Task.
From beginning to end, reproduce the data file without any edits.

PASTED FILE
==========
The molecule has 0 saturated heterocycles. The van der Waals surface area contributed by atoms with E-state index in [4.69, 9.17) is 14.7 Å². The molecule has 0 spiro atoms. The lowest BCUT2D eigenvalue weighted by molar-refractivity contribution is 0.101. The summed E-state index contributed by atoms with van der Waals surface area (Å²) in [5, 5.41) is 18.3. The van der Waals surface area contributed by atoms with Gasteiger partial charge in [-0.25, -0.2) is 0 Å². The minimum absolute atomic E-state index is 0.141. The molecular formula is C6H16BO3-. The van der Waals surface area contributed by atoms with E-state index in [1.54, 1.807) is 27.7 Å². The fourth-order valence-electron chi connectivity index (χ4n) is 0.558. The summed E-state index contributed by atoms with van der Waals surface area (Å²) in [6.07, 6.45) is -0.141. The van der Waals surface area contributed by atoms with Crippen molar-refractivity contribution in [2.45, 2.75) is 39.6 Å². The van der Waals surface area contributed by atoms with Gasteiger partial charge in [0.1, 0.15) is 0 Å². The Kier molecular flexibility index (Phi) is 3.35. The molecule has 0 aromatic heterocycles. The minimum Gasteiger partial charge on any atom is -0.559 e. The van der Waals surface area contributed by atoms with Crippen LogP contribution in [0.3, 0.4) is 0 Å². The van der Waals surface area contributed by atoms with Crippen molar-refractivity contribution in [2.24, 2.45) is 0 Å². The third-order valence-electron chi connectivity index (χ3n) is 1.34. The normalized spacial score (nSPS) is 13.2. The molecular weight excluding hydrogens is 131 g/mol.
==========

The molecule has 0 saturated heterocycles. The van der Waals surface area contributed by atoms with E-state index in [4.69, 9.17) is 14.7 Å². The molecule has 0 spiro atoms. The lowest BCUT2D eigenvalue weighted by molar-refractivity contribution is 0.101. The summed E-state index contributed by atoms with van der Waals surface area (Å²) in [5, 5.41) is 18.3. The van der Waals surface area contributed by atoms with Gasteiger partial charge in [-0.25, -0.2) is 0 Å². The minimum absolute atomic E-state index is 0.141. The molecular formula is C6H16BO3-. The van der Waals surface area contributed by atoms with E-state index in [1.54, 1.807) is 27.7 Å². The fourth-order valence-electron chi connectivity index (χ4n) is 0.558. The summed E-state index contributed by atoms with van der Waals surface area (Å²) in [6.07, 6.45) is -0.141. The van der Waals surface area contributed by atoms with Crippen molar-refractivity contribution in [2.45, 2.75) is 39.6 Å². The van der Waals surface area contributed by atoms with Gasteiger partial charge in [0.1, 0.15) is 0 Å². The Kier molecular flexibility index (Phi) is 3.35. The molecule has 0 aromatic heterocycles. The minimum Gasteiger partial charge on any atom is -0.559 e. The van der Waals surface area contributed by atoms with Crippen LogP contribution in [0.3, 0.4) is 0 Å². The van der Waals surface area contributed by atoms with Crippen molar-refractivity contribution in [2.24, 2.45) is 0 Å². The third-order valence-electron chi connectivity index (χ3n) is 1.34. The normalized spacial score (nSPS) is 13.2. The molecular weight excluding hydrogens is 131 g/mol.